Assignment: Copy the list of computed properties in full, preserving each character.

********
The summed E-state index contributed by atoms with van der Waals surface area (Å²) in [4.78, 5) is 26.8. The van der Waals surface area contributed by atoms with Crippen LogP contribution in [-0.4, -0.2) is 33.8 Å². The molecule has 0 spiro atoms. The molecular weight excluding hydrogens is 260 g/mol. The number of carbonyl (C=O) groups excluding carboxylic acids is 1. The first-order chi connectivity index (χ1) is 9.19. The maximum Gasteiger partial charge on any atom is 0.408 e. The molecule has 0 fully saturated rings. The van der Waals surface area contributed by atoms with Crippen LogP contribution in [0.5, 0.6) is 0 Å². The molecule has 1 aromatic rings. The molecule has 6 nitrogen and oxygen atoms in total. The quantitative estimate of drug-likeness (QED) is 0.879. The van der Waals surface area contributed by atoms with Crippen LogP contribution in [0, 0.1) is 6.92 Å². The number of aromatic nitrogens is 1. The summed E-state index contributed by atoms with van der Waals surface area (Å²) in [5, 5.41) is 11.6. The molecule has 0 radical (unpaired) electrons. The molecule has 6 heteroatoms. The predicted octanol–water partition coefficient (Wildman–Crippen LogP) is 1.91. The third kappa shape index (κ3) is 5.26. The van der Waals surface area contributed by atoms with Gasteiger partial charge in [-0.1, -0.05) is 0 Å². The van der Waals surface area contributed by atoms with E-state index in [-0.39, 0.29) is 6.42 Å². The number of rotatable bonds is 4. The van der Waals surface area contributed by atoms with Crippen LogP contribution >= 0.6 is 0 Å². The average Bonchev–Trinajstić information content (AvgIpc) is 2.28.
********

The summed E-state index contributed by atoms with van der Waals surface area (Å²) in [4.78, 5) is 26.8. The van der Waals surface area contributed by atoms with Crippen LogP contribution in [-0.4, -0.2) is 33.8 Å². The molecule has 0 spiro atoms. The molecular weight excluding hydrogens is 260 g/mol. The number of carbonyl (C=O) groups excluding carboxylic acids is 1. The first-order chi connectivity index (χ1) is 9.19. The maximum Gasteiger partial charge on any atom is 0.408 e. The molecule has 0 fully saturated rings. The van der Waals surface area contributed by atoms with Crippen LogP contribution in [0.5, 0.6) is 0 Å². The molecule has 1 aromatic rings. The molecule has 6 nitrogen and oxygen atoms in total. The quantitative estimate of drug-likeness (QED) is 0.879. The van der Waals surface area contributed by atoms with Crippen LogP contribution in [0, 0.1) is 6.92 Å². The number of aromatic nitrogens is 1. The summed E-state index contributed by atoms with van der Waals surface area (Å²) in [5, 5.41) is 11.6. The molecule has 0 radical (unpaired) electrons. The molecule has 6 heteroatoms. The predicted octanol–water partition coefficient (Wildman–Crippen LogP) is 1.91. The third kappa shape index (κ3) is 5.26. The van der Waals surface area contributed by atoms with Gasteiger partial charge in [-0.1, -0.05) is 0 Å². The van der Waals surface area contributed by atoms with E-state index in [-0.39, 0.29) is 6.42 Å². The number of rotatable bonds is 4. The van der Waals surface area contributed by atoms with Crippen LogP contribution >= 0.6 is 0 Å². The average Bonchev–Trinajstić information content (AvgIpc) is 2.28.